What's new

Wooden Sailfish sailboat Restoration

So I picked up a wooden sailfish a few weeks ago that needs some work.There are 3 noticable holes one next to the mast step on the deck, one on the bottom and one little one on the side. I am also missing the keel strip but other than that it's mostly there. I started by sanding the whole deck, and then removing just enough to replace the damaged part of the deck. After doing that I realized I should probably just replace the whole deck. The next day I went out and bought okoume Marine plywood for the decking(they did not have Douglas fir in the right thickness). So I removed the whole deck and good thing too because one of the bulkheads was loose. A squirrel had also decided to make a home in it sometime in the last 60 years so I cleaned that out too. I believe the boat is a factory built(originally light blue) sailfish from 1952-1954 beacuse the rudder bracket says pat pending. I am planning on clear varnishing the whole boat after applying west systems epoxy. Hopefully she will be seaworthy by the 4th of July. That's the plan at least!
 

Attachments

signal charlie

Well-Known Member
Staff member
Nice find! What's her name?

That looks like an Alcort Standard Sailfish, the 11'7" model, based on the 2 loop handrail.

The squirrels ate the keel, that was helpful because most likely it was rotting and needed replacement before it took out the longeron beneath it. For the keel strip I'd use white oak, mahogany, cypress or southern yellow pine. It was usually white oak.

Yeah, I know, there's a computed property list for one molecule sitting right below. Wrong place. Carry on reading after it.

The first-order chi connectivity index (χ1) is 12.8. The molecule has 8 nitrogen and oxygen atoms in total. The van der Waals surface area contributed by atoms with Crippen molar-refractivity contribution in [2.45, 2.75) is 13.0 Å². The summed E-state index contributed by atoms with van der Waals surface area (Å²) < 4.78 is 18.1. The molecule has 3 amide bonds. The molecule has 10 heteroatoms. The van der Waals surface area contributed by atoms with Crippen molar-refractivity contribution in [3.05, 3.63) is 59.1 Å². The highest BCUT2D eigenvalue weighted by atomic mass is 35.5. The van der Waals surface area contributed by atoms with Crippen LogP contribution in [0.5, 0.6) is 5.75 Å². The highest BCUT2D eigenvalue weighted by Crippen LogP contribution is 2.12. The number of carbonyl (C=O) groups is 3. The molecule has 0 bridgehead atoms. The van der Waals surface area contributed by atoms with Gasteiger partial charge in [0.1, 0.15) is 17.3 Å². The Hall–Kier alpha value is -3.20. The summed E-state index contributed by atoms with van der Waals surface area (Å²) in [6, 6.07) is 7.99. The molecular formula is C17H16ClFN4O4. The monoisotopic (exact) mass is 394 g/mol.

Okoume is a good choice, quality grade. Some of the boats were done in mahogany depending on supply.

You can tell if the boat is factory by the absence of markings on the frames. The kit boat frames had markings like Bow and Deck so they would be assembled properly.

Where is the mast step box?

And do you have the sail and spars?

You will find that the rudder is not bad, but you will want a longer daggerboard like the spoon tip that came with the fiberglass boats in the 60s or even a SHadow or Barrington. The 31 inch original board is really too small.

And if you plan to finish clear use West Systems with the 207 Special Clear Hardener. If you plan on keeping the boat inside then there is no need to varnish. We used 2 coats on ZIP and she still looks great 5 years later.

IMG_1116.jpg

That's WINNIE, our Standard Sailfish off the bow.

IMG_5285.JPG

IMG_1148.jpg

IMG_5322.JPG

FMI: WINNIE and ZIP
 
Don't have a name for her yet but I'm totally open to suggestions! As for the keel I think I will try to find some white oak if I can but I may end up going with locally available woods. This sailfish definitely didn't have a mahgony top so I don't feel too bad. I looked on the bulkheads and there are marking I will attach some photos. The mast step box did not make it there was one other little piece ratting around in there but most of it had rotted. The hull I got for free in all honesty and I bought the sail spars rudder and daggerbaord with a sunfish actually. The spars have a tapered mast and came with a sailfish sail. Looks like a wooden sunfish rudder but hey they also fit Sailfish 4 inches instead of 7. The daggerboard is plenty long because I'm pretty sure that is a sunfish daggerboard. I also already purchased that expoxy and still kinda wanna put a few layers of varnish on. Also it's hard to not know Zip and Winnie after doing the amount of internet research I've done before taking on the project. You're the guy when it comes to wooden sunfish! On that note I'd like to refinish the wooden handrails as well but not sure if I should use the varnish or epoxy.
 

Attachments

signal charlie

Well-Known Member
Staff member
Good Morning

Locally available woods are always good options, just think towards hardwood that is going to do okay in a marine environment. Check out Sam Rabl's Wood Selection Guide for some ideas. That small hole on the bottom, I'd scarf a dutchman into that, while the deck is open you can clean up the edges of the hole, epoxy in a backer plate and then epoxy in a new hunk of plywood. If there are thickness differences you could sand down the interior side of the ply.

The bulkheads appear to have the kit boat markings for a 12 foot boat, the Standard Sailfish.